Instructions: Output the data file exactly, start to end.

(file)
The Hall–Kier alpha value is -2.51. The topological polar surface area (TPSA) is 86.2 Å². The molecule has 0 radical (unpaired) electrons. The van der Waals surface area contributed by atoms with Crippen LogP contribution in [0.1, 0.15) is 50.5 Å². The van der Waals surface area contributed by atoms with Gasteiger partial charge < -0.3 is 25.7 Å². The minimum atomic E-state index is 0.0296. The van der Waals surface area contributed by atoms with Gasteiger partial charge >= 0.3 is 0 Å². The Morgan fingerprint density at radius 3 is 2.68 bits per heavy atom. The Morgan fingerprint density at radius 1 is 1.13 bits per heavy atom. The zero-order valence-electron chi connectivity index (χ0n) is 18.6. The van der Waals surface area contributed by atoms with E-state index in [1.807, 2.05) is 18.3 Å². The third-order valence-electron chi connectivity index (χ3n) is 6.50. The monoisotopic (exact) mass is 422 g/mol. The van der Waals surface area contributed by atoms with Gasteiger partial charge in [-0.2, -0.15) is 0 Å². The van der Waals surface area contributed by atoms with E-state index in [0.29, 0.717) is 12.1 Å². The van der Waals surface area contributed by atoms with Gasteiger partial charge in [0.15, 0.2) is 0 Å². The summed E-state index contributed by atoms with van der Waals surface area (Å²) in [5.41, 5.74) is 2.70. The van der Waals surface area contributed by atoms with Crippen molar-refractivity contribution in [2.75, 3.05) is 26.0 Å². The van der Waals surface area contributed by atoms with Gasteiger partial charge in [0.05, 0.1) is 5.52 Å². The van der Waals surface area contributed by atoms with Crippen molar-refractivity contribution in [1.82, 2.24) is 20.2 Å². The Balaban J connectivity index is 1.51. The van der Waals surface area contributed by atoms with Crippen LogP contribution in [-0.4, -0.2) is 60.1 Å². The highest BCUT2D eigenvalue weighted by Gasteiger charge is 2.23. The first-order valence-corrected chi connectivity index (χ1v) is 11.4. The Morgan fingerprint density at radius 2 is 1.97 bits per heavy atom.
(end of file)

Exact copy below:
The Hall–Kier alpha value is -2.51. The topological polar surface area (TPSA) is 86.2 Å². The molecule has 0 radical (unpaired) electrons. The van der Waals surface area contributed by atoms with Crippen LogP contribution in [0.1, 0.15) is 50.5 Å². The van der Waals surface area contributed by atoms with Gasteiger partial charge < -0.3 is 25.7 Å². The minimum atomic E-state index is 0.0296. The van der Waals surface area contributed by atoms with Gasteiger partial charge >= 0.3 is 0 Å². The Morgan fingerprint density at radius 3 is 2.68 bits per heavy atom. The Morgan fingerprint density at radius 1 is 1.13 bits per heavy atom. The zero-order valence-electron chi connectivity index (χ0n) is 18.6. The van der Waals surface area contributed by atoms with E-state index in [1.807, 2.05) is 18.3 Å². The third-order valence-electron chi connectivity index (χ3n) is 6.50. The monoisotopic (exact) mass is 422 g/mol. The van der Waals surface area contributed by atoms with Gasteiger partial charge in [-0.2, -0.15) is 0 Å². The van der Waals surface area contributed by atoms with E-state index in [0.29, 0.717) is 12.1 Å². The van der Waals surface area contributed by atoms with Gasteiger partial charge in [0.15, 0.2) is 0 Å². The summed E-state index contributed by atoms with van der Waals surface area (Å²) in [5.41, 5.74) is 2.70. The van der Waals surface area contributed by atoms with Crippen molar-refractivity contribution in [2.75, 3.05) is 26.0 Å². The van der Waals surface area contributed by atoms with Gasteiger partial charge in [0.05, 0.1) is 5.52 Å². The van der Waals surface area contributed by atoms with Crippen molar-refractivity contribution in [1.82, 2.24) is 20.2 Å². The Balaban J connectivity index is 1.51. The van der Waals surface area contributed by atoms with Crippen LogP contribution in [-0.4, -0.2) is 60.1 Å². The highest BCUT2D eigenvalue weighted by Gasteiger charge is 2.23. The first-order valence-corrected chi connectivity index (χ1v) is 11.4. The Morgan fingerprint density at radius 2 is 1.97 bits per heavy atom.